When I say Cuban transportation, I am sure that images of classic American automobiles from the 50s come to mind. Even though there have been changes with relations between the U.S and Cuban governments, that means of transportation is still the most evident, or the one that tourists remember the most. However, this post isn’t about that kind of transportation, it’s about everything else.
The collapse of the Soviet Union had a tremendous effect on the Cuban economy; especially in its capacity to buy oil, which they got cheap from the Soviets before they pulled out.
That cheap oil ended in 1990 and the so-called “Special Period” as Fidel Castro dubbed it, had begun. Sacrifices had to be made and alternate means of transportation had to be found.
In 1995 Cuba was functioning on half the energy it was in 1991. The bicycle was one of those means of transportation that was embraced during this period. There was virtually no cyclist culture before 1990.
The bike was once thought of as a recreation, it now was to be used as a necessity. People traded jobs in order to be close enough to bike to work. More than one million bicycles were bought from China and sold for a fraction of the cost of Cubans.
An industry flourished within Cuba that began to manufacture 150,000 bikes per year. There are an estimated two million bikes in Cuba today, half a million are in Havana. Another form of transportation that was born from the bicycle but not invented in Cuba was the Bicitaxi. It is basically a type of rickshaw that the government started licensing in the early 1990s with the advent of self-employment due to the government ’s necessity.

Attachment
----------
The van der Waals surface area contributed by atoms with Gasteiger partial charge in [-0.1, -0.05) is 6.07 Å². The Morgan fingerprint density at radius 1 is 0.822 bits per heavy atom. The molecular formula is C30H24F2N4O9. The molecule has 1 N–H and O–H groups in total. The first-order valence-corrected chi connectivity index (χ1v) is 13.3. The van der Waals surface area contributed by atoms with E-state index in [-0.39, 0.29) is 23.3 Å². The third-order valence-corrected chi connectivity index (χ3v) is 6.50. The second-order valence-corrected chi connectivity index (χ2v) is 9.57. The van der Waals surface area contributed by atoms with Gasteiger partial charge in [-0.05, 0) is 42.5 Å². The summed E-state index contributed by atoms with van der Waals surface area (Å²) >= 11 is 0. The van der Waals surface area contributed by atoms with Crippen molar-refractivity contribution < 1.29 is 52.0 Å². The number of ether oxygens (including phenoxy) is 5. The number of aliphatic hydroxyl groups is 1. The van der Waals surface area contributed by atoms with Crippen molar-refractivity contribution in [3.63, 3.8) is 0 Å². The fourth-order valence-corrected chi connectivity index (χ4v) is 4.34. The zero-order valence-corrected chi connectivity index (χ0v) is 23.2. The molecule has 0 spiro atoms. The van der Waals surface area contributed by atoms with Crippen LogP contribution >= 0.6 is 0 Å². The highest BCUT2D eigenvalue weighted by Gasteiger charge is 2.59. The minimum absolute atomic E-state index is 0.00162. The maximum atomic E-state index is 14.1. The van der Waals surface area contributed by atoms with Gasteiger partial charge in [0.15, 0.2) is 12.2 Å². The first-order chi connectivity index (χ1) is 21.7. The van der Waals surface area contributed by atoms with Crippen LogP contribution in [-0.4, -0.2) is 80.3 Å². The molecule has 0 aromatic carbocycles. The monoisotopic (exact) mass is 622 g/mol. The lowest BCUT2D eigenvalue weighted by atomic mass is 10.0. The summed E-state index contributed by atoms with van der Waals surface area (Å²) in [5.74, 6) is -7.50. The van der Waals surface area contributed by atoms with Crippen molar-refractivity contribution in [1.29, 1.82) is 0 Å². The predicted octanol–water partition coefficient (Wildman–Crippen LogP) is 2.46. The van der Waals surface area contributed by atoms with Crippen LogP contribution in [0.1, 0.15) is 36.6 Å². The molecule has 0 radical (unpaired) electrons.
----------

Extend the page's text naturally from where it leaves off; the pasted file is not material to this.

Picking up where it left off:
The garishly decorated three wheeled bicycle taxi, some sporting massive sound systems, have often been criticised and slapped with unfair laws.
The government even made a push with the Cocotaxi to try and drive them out but they are here to stay and part of the landscape not only here but in towns and cities scattered all over Cuba.
They are a pain in the rear end when you are driving a car and find one in front of you on a narrow road but it’s just part of the experience of Cuba. They were only allowed to move Cubans at one time and I am not sure if that law has changed but I’ve taken a ride on one a couple of times, one of them being in the pouring rain. When it rains they pull out a tarp, which covers the passengers, perfect for me on that ride.
Always negotiate a price before you begin your ride. They take the Cuban national Peso, but of course they will take CUC as well.
The CocoTaxi is a horrible tour trap in my opinion, which you only find in the tourist areas of Havana. Originally priced in the Cuban National Peso , it now only takes CUC and lots of them.
There is no fare list and it’s very over priced in comparison to other forms of transportation.
It’s called a cocoTaxi because it resembles a coconut. Basically, it’s an Italian three wheeled moped topped with a coconut shaped fibreglass body with no seat belts.
However, the transportation was not limited to bicycles. The further out you are from Havana, the more animals you will see on the roads. Of course these animals are mostly horses but not limited to a one man on one horse style. Outside of Havana you will find horses pulling more than just the usual array of carriages. It seems that Cuba has taken taxiing people around to a whole new level. Everything becomes a bus, even dump trucks.
Needless to say, Cuba has responded exceptionally well in the face of hard times in the form of a lack of fuel. It is very evident in the numerous forms of transformed means of mass transportation that you find along the highways and byways on the island.
In the countryside it seems that the beast of burden and the horse rule the roads and in some parts they are the only means that can get you to your destination. It definitely adds to the colour of the country and makes for some wonderful photography.